Calgary’s Bishop Henry supports bill to curb controversial Section 13
OTTAWA - Calgary Bishop Fred Henry has come out in support of a bill introduced by a Conservative MP that would strike the controversial Section 13 from the Canadian Human Rights Act.
Henry, who faced human rights complaints in 2005 for writing a pastoral letter defending traditional marriage, said Section 13 and its provincial counterparts “need to either be eliminated or subjected to an extensive re-write.”
Section 13 deems discriminatory any action “likely to expose a person or persons to hatred or contempt” if they are “identifiable on the basis of a prohibited ground of discrimination.”
Brian Storseth introduced Bill C-304, An Act to amend the Canadian Human Rights Act (CHRA) into the House of Commons Sept. 30. The bill would repeal Section 13 as well as section 54, the penalty clause associated with it.
“I am a firm believer that freedom of speech is one of the building blocks of our society,” Storseth said in an interview. “It is one of the core freedoms all the freedoms are built on. What is freedom of assembly if you don’t have freedom of speech?”
Henry faced complaints based on a similar clause in the Alberta Human Rights Act. He said Bill 13 exposes religious leaders to human rights complaints for expressing firmly held religious views on moral issues. It also causes publishers to be hauled before “the kangaroo court of a tribunal hearing” for printing cartoons, and censors comedians for “making remarks that might offend somebody’s sensitivities.”
“In Canada, we do not arrest people who are likely to break the law. The law must actually be broken,” the bishop said. “To hurt someone’s feelings doesn’t constitute discrimination, nor hatred.”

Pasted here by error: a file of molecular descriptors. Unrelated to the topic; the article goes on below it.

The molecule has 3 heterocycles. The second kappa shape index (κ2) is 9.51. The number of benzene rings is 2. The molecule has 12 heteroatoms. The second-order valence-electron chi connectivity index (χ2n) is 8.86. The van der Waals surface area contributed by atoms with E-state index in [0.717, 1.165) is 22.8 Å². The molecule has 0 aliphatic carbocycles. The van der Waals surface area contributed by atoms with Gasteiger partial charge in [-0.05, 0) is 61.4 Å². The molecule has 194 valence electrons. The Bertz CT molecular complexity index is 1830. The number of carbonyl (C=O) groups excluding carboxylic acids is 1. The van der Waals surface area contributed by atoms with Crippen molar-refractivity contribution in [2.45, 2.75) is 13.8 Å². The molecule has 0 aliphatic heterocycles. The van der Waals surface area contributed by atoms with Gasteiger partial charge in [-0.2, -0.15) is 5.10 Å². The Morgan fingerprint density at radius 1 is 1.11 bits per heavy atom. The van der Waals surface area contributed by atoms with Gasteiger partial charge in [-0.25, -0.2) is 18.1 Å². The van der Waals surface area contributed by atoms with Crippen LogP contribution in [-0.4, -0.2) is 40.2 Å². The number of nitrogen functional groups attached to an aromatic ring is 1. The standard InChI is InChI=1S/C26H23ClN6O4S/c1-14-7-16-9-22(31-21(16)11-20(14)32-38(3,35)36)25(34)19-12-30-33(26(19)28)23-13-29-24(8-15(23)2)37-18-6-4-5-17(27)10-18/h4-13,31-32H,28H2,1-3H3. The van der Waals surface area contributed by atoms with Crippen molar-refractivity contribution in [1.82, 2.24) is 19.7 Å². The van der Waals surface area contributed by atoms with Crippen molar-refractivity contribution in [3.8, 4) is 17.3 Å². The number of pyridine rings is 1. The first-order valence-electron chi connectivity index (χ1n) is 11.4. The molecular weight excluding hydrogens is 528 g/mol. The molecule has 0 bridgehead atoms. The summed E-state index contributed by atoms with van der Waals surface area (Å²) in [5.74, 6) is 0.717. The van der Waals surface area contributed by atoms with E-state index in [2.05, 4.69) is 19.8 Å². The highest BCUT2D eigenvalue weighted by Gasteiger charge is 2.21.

Henry believes he was actually the aggrieved party when charges were levelled against him.
“I believe that the complaints that were lodged against me were an attempt to intimidate and silence me, and in point of fact, the lodging of these complaints constituted a violation of my right of freedom of expression and freedom of religion guaranteed by the Charter of Rights and Freedom, and has revealed a multitude of problems with the Alberta Human Rights Commission and its processes,” the bishop said.
The complaints were eventually dropped.
The bishop also objected to the process human rights commissions employ when people face complaints under these sections.
“Based on my experience, it is not difficult to point out a number of imbalances and flaws in (rights commissions’) current operations such as the presumption of guilt until you can prove your innocence, the open-ended time lines for dealing with a complaint and unjust incurring of financial expenditures for the defendant in the simple event of a complaint being lodged,” he said.
“However, there is no punitive action imposed on the complainant as his or her legal fees, if there are any, are covered by the commission.”